Every time the child wanders away, she patiently brings him back and encourages him to play with the toy. If the mother is careless and ignores the child, there may be unfortunate consequences. An equally unsatisfactory outcome would result if the mother were to lose her temper and start screaming at the child because he will not be still.
When training the mind, we must learn to act like good mothers.
Reprinted with permission of the publisher,
Quest Books. ©2001. www.questbooks.net
The Meditative Path: A Gentle Way to Awareness, Concentration, and Serenity
by John Cianciosi.
Directly from the heart, this practical, nonreligious book guides the reader of any faith to reduce stress, increase health, and achieve inner peace. It clearly explains the meditative process and offers very simple exercises to balance theory and practice. Each chapter includes Q&A sections based on the average reader's experience and crafted from the author's twenty-four years of teaching, first as a Buddhist monk and now in lay life. Of all primers on meditation, this one excels in showing how to slow down life in the fast lane.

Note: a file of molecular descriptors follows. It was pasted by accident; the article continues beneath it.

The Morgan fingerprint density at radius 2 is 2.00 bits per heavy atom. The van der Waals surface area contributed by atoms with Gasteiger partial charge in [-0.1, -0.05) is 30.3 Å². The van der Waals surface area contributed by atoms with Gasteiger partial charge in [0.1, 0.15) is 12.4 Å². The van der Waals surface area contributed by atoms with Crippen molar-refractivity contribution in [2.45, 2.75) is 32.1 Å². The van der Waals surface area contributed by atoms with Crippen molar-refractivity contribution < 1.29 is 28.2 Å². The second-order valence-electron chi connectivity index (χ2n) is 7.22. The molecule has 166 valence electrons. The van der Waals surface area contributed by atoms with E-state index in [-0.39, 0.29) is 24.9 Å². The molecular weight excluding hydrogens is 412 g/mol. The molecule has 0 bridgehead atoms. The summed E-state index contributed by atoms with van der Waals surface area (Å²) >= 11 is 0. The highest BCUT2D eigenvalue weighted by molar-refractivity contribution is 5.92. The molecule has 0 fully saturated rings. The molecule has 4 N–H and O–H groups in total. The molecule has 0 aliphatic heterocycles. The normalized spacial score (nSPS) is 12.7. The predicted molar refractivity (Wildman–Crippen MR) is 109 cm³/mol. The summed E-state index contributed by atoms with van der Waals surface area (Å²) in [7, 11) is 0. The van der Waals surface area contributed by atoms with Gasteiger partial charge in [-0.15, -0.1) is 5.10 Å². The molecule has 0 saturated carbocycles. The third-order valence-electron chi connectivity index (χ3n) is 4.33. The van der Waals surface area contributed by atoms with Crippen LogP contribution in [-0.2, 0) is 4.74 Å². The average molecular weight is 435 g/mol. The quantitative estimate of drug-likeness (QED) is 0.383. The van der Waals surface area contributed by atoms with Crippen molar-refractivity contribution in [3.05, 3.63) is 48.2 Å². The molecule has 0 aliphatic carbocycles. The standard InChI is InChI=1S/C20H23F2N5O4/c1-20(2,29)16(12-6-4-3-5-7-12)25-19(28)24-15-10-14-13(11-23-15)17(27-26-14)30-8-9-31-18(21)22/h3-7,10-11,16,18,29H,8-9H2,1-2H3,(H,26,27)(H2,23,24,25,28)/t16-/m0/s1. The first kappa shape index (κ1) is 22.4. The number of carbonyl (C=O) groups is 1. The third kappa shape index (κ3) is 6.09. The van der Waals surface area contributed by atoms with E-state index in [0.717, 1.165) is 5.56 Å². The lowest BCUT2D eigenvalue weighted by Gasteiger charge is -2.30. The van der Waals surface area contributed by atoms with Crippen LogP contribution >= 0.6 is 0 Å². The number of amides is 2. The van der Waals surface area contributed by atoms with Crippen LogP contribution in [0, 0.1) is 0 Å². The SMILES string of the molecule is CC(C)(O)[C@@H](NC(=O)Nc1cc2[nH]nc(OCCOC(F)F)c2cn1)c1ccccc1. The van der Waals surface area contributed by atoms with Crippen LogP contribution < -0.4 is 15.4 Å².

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About the Author
John Cianciosi, a student of the late Venerable Ajahn Chah, was ordained a Buddhist monk in 1972 and served as spiritual director of monasteries in Thai-land and Australia. He now teaches at the College of DuPage near Chicago.